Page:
Increasing numbers of private renters in receipt of Universal Credit are finding themselves in rent arrears, according to new research.
The Residential Landlords Association (RLA) found that three in every five landlords (61%) with tenants claiming Universal Credit have experienced them going into arrears at some point.
In 2016, the proportion of landlords experiencing arrears from Universal Credit claimants was 27%.
Furthermore, the average owed by tenants in rent arrears grew by 49% over the past year, with the figure standing at £2,400.
The RLA also found regular delays affecting the alternative payment arrangement (APA) system, with landlords applying to have housing benefit paid directly to them waiting an average of two months for these payments to be organised.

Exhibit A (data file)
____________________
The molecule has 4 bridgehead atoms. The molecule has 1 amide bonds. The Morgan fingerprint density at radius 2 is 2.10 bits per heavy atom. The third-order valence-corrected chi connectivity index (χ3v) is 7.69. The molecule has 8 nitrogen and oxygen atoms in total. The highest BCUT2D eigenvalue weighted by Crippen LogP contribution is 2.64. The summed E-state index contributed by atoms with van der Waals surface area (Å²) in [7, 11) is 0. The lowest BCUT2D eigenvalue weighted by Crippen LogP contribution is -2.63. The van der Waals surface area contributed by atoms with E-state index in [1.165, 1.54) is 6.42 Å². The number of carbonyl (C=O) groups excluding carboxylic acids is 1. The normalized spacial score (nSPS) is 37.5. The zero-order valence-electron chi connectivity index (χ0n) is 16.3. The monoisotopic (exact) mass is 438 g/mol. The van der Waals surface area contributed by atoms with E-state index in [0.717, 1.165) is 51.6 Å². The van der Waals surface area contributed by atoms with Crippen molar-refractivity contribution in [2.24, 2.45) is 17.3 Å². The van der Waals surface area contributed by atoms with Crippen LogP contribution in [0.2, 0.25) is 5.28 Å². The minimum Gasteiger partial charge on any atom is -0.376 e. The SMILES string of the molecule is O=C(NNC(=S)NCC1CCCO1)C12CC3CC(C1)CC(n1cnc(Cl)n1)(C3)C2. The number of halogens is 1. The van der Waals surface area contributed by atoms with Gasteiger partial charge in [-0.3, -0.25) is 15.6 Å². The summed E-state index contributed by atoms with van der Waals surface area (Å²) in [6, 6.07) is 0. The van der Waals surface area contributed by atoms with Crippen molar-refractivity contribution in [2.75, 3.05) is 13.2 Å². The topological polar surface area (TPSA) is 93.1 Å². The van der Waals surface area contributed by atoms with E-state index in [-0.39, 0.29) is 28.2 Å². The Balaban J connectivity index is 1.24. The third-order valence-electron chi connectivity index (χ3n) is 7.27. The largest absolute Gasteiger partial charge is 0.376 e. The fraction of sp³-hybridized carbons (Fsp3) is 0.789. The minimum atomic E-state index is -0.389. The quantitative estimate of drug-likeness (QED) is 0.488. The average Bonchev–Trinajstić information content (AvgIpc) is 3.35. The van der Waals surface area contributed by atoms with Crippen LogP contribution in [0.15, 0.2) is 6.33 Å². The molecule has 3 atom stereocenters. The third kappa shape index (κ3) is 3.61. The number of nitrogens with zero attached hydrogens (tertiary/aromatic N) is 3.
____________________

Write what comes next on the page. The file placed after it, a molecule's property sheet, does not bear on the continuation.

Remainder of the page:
The body, which represents private landlords, has called on the government to allow tenants to choose to have the housing element of Universal Credit paid directly to their landlord.
David Smith, policy director at RLA, said: “Our research shows clearly that further changes are urgently needed to Universal Credit.
“We welcome the constructive engagement we have had with the government over these issues but more work is needed to give landlords the confidence they need to rent to those on Universal Credit.
“The impact of the announcements from the Autumn Budget last year remain to be seen. However, we feel a major start would be to give tenants the right to choose to have payments paid directly to their landlord. This would empower tenants to decide what is best for them rather than being told by the government.”